The Metropolitan Atlanta Rapid Transit Authority (MARTA) has a lot of resources to protect. A network of video cameras view MARTA’s 38 stations, three rail yards, five bus garages and other infrastructure located within 30 or so different law enforcement agencies in and around Atlanta. The large number of existing fixed cameras will be augmented with about 1,000 additional cameras for a total of 2,200 or 2,300 cameras in the system in coming years. Cameras are connected using an Omnicast video management system (VMS) from Genetec. A fiber-optic cable connects MARTA’s video system with that of the City of Atlanta.

Video from the MARTA system is routed to a new Security Operations Center located north of the city’s downtown. When there is an emergency, the facility operates as an Emergency Operations Center. I got a first-hand look at MARTA’s systems – and a preview of what’s ahead – during a recent facilities tour.

More than 500 MARTA buses now have on-board camera systems. Each bus has about 11 analog cameras showing interior views. The cameras provide clear images, even in low light (although the buses are well lighted). Video from each bus’s onboard DVR is uploaded to a centralized system when buses arrive at a “hot spot” (generally inside a bus garage). However, the system also has the capability to “go live” and view video from inside a bus (using the AT&T 4G broadband network) in case of a distress signal from a bus operator’s covert alarm. One terabyte of onboard storage enables each vehicle to store video locally for 15 days. MARTA’s para-transit buses are also equipped with cameras.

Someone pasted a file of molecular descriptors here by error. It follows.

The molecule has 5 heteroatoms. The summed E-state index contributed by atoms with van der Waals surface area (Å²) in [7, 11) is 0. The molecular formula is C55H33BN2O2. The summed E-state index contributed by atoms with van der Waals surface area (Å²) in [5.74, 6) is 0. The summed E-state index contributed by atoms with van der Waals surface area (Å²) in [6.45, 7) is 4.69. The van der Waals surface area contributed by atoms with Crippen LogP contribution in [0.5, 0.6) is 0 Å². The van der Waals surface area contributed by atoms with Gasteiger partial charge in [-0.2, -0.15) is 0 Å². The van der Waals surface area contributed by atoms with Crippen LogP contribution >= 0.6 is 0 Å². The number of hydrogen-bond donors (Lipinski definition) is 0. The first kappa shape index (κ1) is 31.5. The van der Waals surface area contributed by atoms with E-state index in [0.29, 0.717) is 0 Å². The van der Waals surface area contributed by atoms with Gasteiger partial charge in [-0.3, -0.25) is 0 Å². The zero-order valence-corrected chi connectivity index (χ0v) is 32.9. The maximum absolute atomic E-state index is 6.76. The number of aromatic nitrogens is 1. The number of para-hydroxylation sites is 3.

As new buses are delivered, they now come pre-wired for the camera system. MARTA is also planning to run a 60- to 90-day prototype test to evaluate the usefulness of cameras on the system’s trains.

MARTA clearly has more cameras than it has personnel to view them, which has led the authority to employ video analytics to simplify system operation and alert system operators

Among the benefits of video on buses has been a drastic reduction in false liability claims against the authority, based on the ability of video and associated audio to show clearly what happened (or didn’t happen). Mounting a monitor on each bus to allow patrons to view live captured video as they are boarding has served as a deterrent to crime.

Technology is used to augment the efforts of MARTA’S police officers to protect the large transit system. MARTA clearly has more cameras than it has personnel to view them, which has led the authority to employ video analytics to simplify system operation and alert system operators to video only when there is a situation that needs to be addressed.

MARTA uses “behavioral” or “adaptive” analytics (provided by BRS Labs). In this case, the analytics can actually “learn” from the environment; analytics operation is not limited to “rules-based” specifications as are other systems. Therefore, the system does not require a high level of technology support, but rather adapts automatically to changing situations. When the system is installed, it typically operates for two or three weeks in a “suppression” mode, during which time it begins generating alerts but is also learning about the environment. As the system learns more about the environment, the alerts become more dependable, and the system can start generating usable alerts.